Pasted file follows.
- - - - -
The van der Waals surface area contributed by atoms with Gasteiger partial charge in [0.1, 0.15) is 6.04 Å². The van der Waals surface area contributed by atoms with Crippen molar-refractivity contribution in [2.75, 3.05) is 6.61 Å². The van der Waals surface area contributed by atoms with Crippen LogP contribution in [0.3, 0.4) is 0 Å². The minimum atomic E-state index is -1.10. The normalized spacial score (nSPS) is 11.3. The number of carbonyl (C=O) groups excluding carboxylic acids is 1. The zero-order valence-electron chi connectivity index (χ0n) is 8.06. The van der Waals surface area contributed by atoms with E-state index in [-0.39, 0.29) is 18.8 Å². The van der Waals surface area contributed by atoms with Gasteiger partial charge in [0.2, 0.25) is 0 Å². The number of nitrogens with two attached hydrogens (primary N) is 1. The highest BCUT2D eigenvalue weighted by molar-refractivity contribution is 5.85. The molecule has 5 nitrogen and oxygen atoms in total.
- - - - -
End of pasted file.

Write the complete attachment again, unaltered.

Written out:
The van der Waals surface area contributed by atoms with Gasteiger partial charge in [0.1, 0.15) is 6.04 Å². The van der Waals surface area contributed by atoms with Crippen molar-refractivity contribution in [2.75, 3.05) is 6.61 Å². The van der Waals surface area contributed by atoms with Crippen LogP contribution in [0.3, 0.4) is 0 Å². The minimum atomic E-state index is -1.10. The normalized spacial score (nSPS) is 11.3. The number of carbonyl (C=O) groups excluding carboxylic acids is 1. The zero-order valence-electron chi connectivity index (χ0n) is 8.06. The van der Waals surface area contributed by atoms with E-state index in [-0.39, 0.29) is 18.8 Å². The van der Waals surface area contributed by atoms with Gasteiger partial charge in [0.2, 0.25) is 0 Å². The number of nitrogens with two attached hydrogens (primary N) is 1. The highest BCUT2D eigenvalue weighted by molar-refractivity contribution is 5.85. The molecule has 5 nitrogen and oxygen atoms in total.